Morphic fields also explain how things like termite colonies and fish shoals manage to act almost like a single unit. Morphic fields link different members of a group, allowing them to perceive what their fellows perceive. This would also provide an explanation for the "paranormal" phenomena of telepathy.
In the context of evolutionary biology, morphogenetic fields explain how such things as atavism (when ancestral traits appear in an organism) and convergent evolution (when unrelated organisms bear noticeable similarities in their basic form), as a result of morphic resonance causing the morphic fields of an organism to tune into the morphic fields of other organisms from the past or present and reproducing aspects of those other organisms' forms.
Sheldrake shows how morphogenetic fields can be tested using various experiments. He also offers possible explanations for cases where morphic resonance is not detected, such as the possibility that morphic resonance on Earth could be swamped by the morphic resonance of other worlds in our universe (and perhaps even in other universes as well) where things that have occurred here already occurred long ago, and also the idea that maybe morphic resonance reacts with things from the future as well as (or even instead of) things from the past.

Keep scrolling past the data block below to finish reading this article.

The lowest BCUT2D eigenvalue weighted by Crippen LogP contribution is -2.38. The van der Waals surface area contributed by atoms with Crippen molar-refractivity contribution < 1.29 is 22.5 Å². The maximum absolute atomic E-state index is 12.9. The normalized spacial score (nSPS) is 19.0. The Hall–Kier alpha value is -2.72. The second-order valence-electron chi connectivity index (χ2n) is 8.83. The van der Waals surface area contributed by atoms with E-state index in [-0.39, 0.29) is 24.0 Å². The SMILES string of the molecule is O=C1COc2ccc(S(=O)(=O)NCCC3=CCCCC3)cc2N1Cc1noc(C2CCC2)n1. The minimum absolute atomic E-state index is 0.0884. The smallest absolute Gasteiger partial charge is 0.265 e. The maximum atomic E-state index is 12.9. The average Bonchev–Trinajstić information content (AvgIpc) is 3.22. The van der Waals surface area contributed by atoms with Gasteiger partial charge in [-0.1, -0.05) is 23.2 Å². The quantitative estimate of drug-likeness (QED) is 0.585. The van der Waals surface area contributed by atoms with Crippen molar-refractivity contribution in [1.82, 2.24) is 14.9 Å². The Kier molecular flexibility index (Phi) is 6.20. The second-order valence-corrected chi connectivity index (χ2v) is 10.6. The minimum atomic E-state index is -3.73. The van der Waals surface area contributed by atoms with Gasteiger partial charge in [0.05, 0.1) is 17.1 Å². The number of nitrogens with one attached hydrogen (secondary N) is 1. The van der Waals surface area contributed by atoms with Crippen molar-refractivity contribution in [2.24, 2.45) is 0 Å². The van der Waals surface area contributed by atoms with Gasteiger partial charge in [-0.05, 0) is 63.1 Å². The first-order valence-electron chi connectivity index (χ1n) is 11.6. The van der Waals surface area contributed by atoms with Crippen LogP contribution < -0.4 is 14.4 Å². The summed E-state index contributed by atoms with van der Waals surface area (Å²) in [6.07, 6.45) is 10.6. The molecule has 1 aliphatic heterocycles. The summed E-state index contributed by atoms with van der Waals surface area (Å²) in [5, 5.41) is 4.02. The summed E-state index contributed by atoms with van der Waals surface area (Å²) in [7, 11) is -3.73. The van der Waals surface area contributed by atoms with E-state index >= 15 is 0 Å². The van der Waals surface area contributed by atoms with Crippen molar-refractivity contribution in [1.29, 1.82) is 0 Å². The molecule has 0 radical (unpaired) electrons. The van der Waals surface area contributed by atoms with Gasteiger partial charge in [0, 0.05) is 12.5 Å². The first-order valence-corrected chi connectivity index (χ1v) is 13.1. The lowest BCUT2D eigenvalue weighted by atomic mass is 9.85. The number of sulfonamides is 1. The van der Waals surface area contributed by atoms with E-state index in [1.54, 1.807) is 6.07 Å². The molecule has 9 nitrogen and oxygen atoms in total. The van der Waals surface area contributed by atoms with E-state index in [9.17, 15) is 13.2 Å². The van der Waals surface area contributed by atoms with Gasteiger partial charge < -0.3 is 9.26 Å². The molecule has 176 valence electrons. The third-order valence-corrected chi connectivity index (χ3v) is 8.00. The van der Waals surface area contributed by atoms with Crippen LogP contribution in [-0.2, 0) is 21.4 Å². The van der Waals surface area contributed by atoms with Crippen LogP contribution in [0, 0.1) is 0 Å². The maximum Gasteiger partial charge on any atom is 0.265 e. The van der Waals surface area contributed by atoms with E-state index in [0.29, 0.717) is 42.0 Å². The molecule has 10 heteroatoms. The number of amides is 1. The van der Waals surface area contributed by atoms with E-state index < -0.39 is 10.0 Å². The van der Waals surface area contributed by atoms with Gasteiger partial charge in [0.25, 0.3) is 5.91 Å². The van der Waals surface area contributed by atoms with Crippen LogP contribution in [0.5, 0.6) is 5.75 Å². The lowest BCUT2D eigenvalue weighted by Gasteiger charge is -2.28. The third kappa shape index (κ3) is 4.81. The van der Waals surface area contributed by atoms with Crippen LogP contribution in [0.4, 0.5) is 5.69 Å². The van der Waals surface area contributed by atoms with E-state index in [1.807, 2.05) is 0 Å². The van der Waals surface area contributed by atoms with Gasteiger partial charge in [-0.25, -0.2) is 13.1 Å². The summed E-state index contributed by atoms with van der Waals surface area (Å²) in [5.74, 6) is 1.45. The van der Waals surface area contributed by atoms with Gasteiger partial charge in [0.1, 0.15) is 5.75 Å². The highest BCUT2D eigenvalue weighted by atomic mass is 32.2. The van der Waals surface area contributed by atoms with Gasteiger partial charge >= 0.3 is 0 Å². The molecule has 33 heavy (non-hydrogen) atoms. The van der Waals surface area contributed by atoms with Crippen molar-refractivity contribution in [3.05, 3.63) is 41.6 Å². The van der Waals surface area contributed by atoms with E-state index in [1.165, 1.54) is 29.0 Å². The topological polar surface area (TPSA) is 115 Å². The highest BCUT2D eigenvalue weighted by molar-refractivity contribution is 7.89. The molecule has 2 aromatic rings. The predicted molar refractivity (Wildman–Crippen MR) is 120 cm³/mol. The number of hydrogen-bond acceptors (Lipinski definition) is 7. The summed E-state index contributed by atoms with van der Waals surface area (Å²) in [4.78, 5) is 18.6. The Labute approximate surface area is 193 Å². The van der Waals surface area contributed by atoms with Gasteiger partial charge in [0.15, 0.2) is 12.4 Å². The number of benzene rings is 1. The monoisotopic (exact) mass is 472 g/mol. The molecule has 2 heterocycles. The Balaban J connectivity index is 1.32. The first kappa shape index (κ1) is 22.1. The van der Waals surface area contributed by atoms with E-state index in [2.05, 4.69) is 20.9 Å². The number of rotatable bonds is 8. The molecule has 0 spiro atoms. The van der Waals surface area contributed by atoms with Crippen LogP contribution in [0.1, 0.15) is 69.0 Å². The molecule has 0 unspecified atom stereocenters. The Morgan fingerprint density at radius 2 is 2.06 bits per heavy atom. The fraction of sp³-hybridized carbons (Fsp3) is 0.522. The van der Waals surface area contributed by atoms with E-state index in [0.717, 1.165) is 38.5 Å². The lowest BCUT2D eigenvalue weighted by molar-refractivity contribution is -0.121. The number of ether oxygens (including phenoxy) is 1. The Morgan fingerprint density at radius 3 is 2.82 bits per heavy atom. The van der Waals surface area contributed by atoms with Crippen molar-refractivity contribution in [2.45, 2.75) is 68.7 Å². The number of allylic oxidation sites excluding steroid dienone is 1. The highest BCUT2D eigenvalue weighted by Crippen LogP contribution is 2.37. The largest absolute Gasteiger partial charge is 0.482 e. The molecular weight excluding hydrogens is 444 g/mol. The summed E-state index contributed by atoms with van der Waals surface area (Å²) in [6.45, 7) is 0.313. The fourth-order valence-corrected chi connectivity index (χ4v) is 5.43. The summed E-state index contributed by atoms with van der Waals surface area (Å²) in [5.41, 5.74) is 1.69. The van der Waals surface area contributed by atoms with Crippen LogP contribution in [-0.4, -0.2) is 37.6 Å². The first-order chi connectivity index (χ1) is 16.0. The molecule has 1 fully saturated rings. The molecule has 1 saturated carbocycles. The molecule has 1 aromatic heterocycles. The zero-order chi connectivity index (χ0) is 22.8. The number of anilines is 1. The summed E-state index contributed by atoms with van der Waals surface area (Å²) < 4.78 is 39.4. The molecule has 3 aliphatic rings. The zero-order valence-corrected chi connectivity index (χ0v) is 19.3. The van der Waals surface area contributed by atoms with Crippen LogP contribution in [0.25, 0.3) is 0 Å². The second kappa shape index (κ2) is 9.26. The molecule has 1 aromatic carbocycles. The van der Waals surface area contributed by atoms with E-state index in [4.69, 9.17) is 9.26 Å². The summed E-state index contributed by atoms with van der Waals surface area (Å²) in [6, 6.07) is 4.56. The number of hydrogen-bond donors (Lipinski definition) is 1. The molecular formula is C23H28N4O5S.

Overall, The Presence of the Past was at least as interesting, if not more so than Morphic Resonance. The arguments are persuasive and are presented in a clear and concise manner. And best of all, the ideas are testable. Hopefully Rupert Sheldrake's work will one day be recognised as a truly paradigm shifting chapter in the history of modern science.
Author Rupert Sheldrake writes in a dense scholarly way with extensive reference to the history of philosophy and sciece. Unfortunately he introduces too many terms that are not well explained--terms like morphic fields, morphic resonance, chreodes, and so on. He offers no real evidence for these concepts, and only a few rather weak experiments to support any part of his system. It took me several years to finish this book, and it was thought-provoking, but I still don't grasp, not really, the basic concepts.